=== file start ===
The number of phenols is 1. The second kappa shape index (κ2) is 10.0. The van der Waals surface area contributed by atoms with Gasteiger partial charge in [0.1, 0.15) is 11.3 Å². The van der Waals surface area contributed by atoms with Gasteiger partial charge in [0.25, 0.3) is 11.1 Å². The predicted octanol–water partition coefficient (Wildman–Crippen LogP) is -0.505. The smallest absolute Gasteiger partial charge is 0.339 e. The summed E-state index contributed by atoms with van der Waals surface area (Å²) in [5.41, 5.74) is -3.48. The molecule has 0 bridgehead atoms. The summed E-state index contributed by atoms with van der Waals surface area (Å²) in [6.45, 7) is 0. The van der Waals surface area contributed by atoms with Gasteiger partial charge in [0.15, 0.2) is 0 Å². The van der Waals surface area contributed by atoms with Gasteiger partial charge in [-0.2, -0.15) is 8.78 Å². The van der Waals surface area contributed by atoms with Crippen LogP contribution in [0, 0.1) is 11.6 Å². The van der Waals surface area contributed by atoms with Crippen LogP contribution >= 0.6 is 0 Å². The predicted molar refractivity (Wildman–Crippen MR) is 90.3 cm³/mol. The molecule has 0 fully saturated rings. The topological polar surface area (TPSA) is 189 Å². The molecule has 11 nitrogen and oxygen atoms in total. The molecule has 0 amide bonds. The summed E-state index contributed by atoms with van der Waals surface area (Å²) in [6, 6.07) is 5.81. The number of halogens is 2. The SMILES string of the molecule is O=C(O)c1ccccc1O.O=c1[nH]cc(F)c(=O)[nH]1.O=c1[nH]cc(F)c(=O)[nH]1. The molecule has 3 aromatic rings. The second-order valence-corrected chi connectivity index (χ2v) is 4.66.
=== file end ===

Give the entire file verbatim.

The number of phenols is 1. The second kappa shape index (κ2) is 10.0. The van der Waals surface area contributed by atoms with Gasteiger partial charge in [0.1, 0.15) is 11.3 Å². The van der Waals surface area contributed by atoms with Gasteiger partial charge in [0.25, 0.3) is 11.1 Å². The predicted octanol–water partition coefficient (Wildman–Crippen LogP) is -0.505. The smallest absolute Gasteiger partial charge is 0.339 e. The summed E-state index contributed by atoms with van der Waals surface area (Å²) in [5.41, 5.74) is -3.48. The molecule has 0 bridgehead atoms. The summed E-state index contributed by atoms with van der Waals surface area (Å²) in [6.45, 7) is 0. The van der Waals surface area contributed by atoms with Gasteiger partial charge in [0.15, 0.2) is 0 Å². The van der Waals surface area contributed by atoms with Gasteiger partial charge in [-0.2, -0.15) is 8.78 Å². The van der Waals surface area contributed by atoms with Crippen LogP contribution in [0, 0.1) is 11.6 Å². The van der Waals surface area contributed by atoms with Crippen LogP contribution >= 0.6 is 0 Å². The predicted molar refractivity (Wildman–Crippen MR) is 90.3 cm³/mol. The molecule has 0 fully saturated rings. The topological polar surface area (TPSA) is 189 Å². The molecule has 11 nitrogen and oxygen atoms in total. The molecule has 0 amide bonds. The summed E-state index contributed by atoms with van der Waals surface area (Å²) in [6, 6.07) is 5.81. The number of halogens is 2. The SMILES string of the molecule is O=C(O)c1ccccc1O.O=c1[nH]cc(F)c(=O)[nH]1.O=c1[nH]cc(F)c(=O)[nH]1. The molecule has 3 aromatic rings. The second-order valence-corrected chi connectivity index (χ2v) is 4.66.